Junior Jennings has blazed a trail in the arena of music in the Cayman Islands over the past 5 decades, touching the lives of countless musicians both as an educator and a professional.
The Caymanian Times spoke exclusively with Mr. Jennings about the honor and what it means to him to be able to play such a pivotal role in the lives of young musicians; in-turn influencing the local industry over the course of generations.
“It’s been a great journey and I have had the privilege of playing with some of the top musicians and band in Jamaican and in Cayman over the years,” said Mr. Jennings, who also talked about his early years in music and how he got started coming to the Cayman Island from Jamaica as a young boy.
“I started out at a tender age. At that time most folks played music including my grandmother and mother,” he noted.
Mr. Jennings explained that he went to basic school to study music and recounts one of his fondest memories from that time being a night when he was called on the play a solo for the first time. He also learned to skill of reading music at this time in his growth; a skill that would serve him well in years to come.
“I was about 12 years old but I guess everyone thought I did a good job and that was really encouraging for me.”
It was not long before Junior - as he is known - was playing for notable up and coming acts like Denis Brown.
“Back then, once people knew you could play, they were coming to find you, he reminisced, adding that everyone from that era could read music, so the standard was high in order to be included in any ensemble.
However not everyone was pleased with the company that the music business sometimes put young people in contact with and it was not long until his mother made the decision to send him to Grand Cayman, where his father was working.
“I came to Cayman in 1966 and started going to Secondary Modern here in Grand Cayman, which at that time was behind the Public Library. My mother didn’t really like the ideal of my in the musical circles and would have preferred for me to be a Doctor or a Lawyers but I still had the feeling to play music,” he said.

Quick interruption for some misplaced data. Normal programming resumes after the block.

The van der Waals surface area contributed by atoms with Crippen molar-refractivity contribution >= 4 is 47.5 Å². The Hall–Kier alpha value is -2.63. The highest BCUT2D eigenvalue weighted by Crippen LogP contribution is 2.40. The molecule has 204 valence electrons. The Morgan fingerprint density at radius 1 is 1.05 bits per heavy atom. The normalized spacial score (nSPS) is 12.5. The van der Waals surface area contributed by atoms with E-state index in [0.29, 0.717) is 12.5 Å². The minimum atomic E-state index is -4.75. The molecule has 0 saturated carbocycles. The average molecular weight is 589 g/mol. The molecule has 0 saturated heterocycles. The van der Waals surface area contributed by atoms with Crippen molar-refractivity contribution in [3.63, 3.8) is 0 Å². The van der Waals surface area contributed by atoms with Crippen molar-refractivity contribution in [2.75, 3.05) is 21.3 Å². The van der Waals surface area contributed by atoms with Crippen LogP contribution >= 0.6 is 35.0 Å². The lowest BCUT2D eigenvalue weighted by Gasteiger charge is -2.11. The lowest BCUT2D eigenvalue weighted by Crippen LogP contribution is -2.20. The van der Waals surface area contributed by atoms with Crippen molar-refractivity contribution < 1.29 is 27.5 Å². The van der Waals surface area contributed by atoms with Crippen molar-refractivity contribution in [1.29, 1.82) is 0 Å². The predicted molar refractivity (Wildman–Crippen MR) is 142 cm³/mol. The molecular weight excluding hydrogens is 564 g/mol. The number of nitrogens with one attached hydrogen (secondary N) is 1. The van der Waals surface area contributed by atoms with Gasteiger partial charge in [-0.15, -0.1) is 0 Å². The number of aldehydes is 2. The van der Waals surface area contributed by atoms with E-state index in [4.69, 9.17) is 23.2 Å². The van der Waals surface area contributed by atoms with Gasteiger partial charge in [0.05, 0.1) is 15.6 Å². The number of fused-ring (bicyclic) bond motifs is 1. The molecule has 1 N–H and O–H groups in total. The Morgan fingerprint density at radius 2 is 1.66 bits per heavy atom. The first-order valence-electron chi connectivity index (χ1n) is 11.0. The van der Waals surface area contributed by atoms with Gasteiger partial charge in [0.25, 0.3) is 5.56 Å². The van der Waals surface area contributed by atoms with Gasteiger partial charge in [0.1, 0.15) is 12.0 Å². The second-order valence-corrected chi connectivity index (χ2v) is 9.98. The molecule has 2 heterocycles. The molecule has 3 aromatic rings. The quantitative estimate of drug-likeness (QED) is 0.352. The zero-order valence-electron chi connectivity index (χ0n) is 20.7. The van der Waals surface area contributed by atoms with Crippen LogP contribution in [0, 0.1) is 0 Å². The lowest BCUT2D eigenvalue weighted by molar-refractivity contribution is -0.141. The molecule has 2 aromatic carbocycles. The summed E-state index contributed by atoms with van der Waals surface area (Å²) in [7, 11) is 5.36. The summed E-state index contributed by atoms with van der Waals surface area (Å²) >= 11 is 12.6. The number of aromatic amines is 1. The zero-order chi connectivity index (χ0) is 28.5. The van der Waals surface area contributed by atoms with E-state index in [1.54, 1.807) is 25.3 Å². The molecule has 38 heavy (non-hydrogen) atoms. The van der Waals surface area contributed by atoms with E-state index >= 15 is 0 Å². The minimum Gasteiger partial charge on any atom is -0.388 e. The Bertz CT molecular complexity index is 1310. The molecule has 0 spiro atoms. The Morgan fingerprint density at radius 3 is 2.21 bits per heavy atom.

As a young boy coming to Grand Cayman at the time, Mr. Jennings joked that his first impression was that it was strange and lots of mosquitoes.
“I wanted to go back,” he laughed, noting that it was not long before the music bug had nipped at him again and he started playing with bands in Cayman at the time such as the Humble and the Meek, which included other prominent members from the Cayman musical fraternity; namely: Edward Solomon; Richard Ebanks and Leonard Bodden.
Though this time, to resolve matters once and for all, his parents sent him to sea, where he would spend the next year, before returning to Grand Cayman.
“I then stared working with a gentleman named Mr. Nembhard, who was a band leader that had notable musicians such as Mr. Wesley Howell in the line-up.
The bands would eventually take a backseat however, as Junior realized that many of his peers - though great musicians - did not read music.
“It was then that I started teaching,” he explained.
In his role as a teacher, Mr, Jennings has been able to affect the music scene in Grand Cayman in a very unique way, churning out some of the Islands most well known young musicians such as Beneil Miller, Stuart Wilson and Benji Turner and man others.
For over forty years he had constantly been a source of inspiration and knowledge for musicians and at the young age of 71, he seems to be just as determined to assist as many people as he can to better themselves at their craft.
In fact, in 2012, Mr. Jennings received special recognition for years of consistent contribution in the field of music education and development in the Cayman Islands; an award sponsored by the Ministry of Education was presented to Junior Jennings and his Jennings School of Music.
He still teaches piano and guitar today and pointed out that he is often surprised at how much ‘faster’ the kids of today are able to learn.
I think it’s the internet; youtube and all of these resources means that many times they can even shoe me new things and we learn from each other.
Mr. Jennings expressed optimism with regard to the talent pool in the Cayman Islands but noted that there were many more venues for live music than there are today in years gone by and lamented that the awesome talent that he sees everyday as a music teacher does not always have an outlet.
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